There was always some fissure, something so obviously wrong in each one. It was too short, too underdeveloped, too boring, too outlandish, or I just didn’t like it. I would finish one and start the next, and even if it was only a few pages long, it sometimes felt like I was beginning another marathon, simply because I was starting a new story with new characters and a new setting that kept disappointing me, time and time again.

The only author of the three whose work I’ve read is, of course, Maggie Stiefvater and her wonderful The Raven Cycle series. Because I loved those books so much, I expected to love her short stories just the same – but her stories are far from what I expected. The Raven Cycle is a loaded gun full of magic, intrigue, wonder, and sarcasm, and I only saw a little bit of that in her work this time.

“Put that out before you burn off your dick,” I said.

“I didn’t know you cared what happened to it,” he replied.

Given, these stories were all written quickly and left completely unedited. That’s extremely brave. However, it doesn’t change the fact that they’re published in a book, and as a consumer, I didn’t like the product.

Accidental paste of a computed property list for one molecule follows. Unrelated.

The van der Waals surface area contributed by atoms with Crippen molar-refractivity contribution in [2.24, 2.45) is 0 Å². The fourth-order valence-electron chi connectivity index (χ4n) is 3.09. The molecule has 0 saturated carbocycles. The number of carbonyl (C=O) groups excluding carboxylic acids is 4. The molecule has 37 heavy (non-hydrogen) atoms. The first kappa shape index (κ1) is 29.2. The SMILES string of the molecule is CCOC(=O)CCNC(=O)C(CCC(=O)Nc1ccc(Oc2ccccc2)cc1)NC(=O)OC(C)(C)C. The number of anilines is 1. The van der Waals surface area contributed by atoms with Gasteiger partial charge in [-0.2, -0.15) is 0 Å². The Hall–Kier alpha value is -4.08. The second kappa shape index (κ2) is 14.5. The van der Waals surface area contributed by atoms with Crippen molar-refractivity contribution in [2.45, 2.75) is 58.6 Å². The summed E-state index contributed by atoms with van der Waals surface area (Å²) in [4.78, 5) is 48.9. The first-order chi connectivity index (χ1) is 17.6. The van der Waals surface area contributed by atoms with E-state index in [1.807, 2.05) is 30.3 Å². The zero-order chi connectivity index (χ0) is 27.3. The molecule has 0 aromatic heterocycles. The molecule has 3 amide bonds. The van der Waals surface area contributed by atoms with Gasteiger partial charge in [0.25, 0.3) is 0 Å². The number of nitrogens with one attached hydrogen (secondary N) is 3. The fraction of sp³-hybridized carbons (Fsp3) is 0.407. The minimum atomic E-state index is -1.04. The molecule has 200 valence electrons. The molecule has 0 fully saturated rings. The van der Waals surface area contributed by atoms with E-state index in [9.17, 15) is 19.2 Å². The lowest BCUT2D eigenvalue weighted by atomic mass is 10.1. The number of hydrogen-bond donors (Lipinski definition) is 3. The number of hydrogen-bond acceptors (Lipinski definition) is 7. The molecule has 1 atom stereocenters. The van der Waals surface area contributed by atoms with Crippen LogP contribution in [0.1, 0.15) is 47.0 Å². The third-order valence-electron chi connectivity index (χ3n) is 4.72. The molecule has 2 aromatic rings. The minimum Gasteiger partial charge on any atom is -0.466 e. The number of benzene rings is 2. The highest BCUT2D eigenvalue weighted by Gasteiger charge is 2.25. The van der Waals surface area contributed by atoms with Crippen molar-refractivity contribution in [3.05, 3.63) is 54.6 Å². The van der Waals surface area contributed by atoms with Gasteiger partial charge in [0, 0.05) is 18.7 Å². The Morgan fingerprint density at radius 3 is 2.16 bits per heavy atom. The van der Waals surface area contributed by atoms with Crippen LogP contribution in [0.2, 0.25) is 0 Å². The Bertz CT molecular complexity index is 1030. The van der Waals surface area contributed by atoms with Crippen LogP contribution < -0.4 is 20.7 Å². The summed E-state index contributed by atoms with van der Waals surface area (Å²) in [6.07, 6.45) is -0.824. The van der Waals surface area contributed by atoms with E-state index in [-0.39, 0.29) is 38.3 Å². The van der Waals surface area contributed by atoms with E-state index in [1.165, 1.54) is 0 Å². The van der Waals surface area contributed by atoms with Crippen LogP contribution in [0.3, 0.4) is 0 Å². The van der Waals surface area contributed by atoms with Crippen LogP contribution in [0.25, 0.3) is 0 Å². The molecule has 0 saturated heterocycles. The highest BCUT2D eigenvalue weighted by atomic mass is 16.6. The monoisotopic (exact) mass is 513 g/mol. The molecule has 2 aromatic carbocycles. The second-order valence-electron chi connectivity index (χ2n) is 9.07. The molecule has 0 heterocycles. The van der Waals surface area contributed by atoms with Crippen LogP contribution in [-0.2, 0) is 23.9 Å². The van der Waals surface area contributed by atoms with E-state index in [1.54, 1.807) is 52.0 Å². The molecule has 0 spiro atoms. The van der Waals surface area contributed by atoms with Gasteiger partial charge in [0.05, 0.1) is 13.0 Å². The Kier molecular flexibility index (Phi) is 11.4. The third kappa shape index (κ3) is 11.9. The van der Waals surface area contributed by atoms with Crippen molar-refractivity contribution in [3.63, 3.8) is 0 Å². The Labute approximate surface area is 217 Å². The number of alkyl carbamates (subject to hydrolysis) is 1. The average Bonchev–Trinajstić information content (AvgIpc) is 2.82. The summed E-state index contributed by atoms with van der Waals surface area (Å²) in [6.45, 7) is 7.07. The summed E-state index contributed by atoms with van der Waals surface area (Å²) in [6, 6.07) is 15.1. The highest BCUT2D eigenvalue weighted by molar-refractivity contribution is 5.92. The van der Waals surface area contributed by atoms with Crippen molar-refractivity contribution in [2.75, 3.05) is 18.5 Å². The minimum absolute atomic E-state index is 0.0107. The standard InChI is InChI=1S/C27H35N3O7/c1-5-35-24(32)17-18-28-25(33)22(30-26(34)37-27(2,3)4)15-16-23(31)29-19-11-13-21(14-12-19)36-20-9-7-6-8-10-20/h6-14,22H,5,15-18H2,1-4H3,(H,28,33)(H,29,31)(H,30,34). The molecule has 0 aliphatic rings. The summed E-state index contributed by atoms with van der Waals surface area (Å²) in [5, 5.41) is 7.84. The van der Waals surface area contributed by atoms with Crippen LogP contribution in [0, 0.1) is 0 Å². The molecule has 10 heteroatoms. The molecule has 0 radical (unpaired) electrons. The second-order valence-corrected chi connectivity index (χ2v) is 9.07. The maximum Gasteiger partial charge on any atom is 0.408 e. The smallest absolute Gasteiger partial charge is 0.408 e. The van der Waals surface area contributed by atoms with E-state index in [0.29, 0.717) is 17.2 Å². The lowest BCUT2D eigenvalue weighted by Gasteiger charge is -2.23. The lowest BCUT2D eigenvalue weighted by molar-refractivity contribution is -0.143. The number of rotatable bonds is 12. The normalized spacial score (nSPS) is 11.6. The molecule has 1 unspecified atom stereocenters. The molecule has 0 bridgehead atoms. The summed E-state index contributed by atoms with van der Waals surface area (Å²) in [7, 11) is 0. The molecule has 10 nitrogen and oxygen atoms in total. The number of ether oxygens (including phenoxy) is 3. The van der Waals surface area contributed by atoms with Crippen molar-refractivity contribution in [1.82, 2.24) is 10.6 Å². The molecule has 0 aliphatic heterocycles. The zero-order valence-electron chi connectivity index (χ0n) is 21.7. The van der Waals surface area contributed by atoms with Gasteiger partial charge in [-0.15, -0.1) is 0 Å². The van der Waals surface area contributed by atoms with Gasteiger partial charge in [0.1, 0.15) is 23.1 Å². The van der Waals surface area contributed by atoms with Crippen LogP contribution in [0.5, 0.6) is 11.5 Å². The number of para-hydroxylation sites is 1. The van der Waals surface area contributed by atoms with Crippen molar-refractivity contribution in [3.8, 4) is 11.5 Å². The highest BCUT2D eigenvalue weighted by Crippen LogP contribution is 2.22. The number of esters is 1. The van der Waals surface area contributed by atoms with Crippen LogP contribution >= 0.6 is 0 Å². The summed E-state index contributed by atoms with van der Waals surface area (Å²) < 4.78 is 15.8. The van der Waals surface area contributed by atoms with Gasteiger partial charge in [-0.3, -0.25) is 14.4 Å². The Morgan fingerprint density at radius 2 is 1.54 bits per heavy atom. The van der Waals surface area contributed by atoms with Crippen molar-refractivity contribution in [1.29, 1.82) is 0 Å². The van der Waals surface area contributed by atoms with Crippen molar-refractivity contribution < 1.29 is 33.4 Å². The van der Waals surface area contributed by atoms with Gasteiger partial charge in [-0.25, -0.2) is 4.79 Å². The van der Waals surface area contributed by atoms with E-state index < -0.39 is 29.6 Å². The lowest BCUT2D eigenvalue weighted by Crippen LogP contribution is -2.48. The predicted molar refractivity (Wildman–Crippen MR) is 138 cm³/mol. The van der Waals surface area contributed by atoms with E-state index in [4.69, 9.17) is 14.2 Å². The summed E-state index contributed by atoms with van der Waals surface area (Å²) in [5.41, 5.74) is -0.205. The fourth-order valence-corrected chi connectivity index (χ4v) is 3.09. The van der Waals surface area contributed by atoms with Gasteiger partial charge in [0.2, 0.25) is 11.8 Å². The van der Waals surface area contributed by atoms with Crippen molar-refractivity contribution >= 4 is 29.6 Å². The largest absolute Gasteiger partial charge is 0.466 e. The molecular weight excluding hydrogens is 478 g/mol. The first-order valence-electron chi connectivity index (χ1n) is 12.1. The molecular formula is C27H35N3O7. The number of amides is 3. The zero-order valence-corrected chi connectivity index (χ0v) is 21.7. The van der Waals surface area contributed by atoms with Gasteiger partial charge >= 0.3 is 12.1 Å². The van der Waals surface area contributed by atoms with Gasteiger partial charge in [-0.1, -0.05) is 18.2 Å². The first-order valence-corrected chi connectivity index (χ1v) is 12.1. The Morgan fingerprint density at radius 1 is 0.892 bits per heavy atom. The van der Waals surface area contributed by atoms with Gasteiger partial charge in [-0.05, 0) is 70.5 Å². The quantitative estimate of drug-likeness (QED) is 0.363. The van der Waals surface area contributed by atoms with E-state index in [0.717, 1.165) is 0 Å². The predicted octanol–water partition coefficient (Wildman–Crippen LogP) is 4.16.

The three stories that I enjoyed were The Bone-Tender, Neighbors, and The Lazarus Girl – all written by Brenna Yovanoff. Hers were undoubtedly my favorite, and I think her and I have a similar mindset. The kind of short stories that I love are creepy and full of sharp objects and monsters. There’s usually a twist, too, like in Neighbors. Reading her stories has me very curious about her novels, even if I didn’t like all of them.

I also enjoyed their commentary and their bantering, and I think it definitely opened up a door to how writing really works and their thought processes. I’d love to see them write a novel together; something cleaner than these stories. All of them left me feeling that they needed something more.

Review: Nevermore, by Kelly Creagh

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Nevermore, by Kelly Creagh

Genres: Young Adult, Horror

Rating: ✮✮✮

“Learn to awaken within your dreams, Isobel,” he called after her, “or we are all lost.”

The third star that I give this book is given very, very hesitantly. I’ve been very generous with my ratings lately, and part of me worries that I’m losing my nerve. Still, I always put entertainment above any other factor – because what’s the point in reading fiction if you don’t enjoy it? – and there is no doubt in my mind that I enjoyed Nevermore.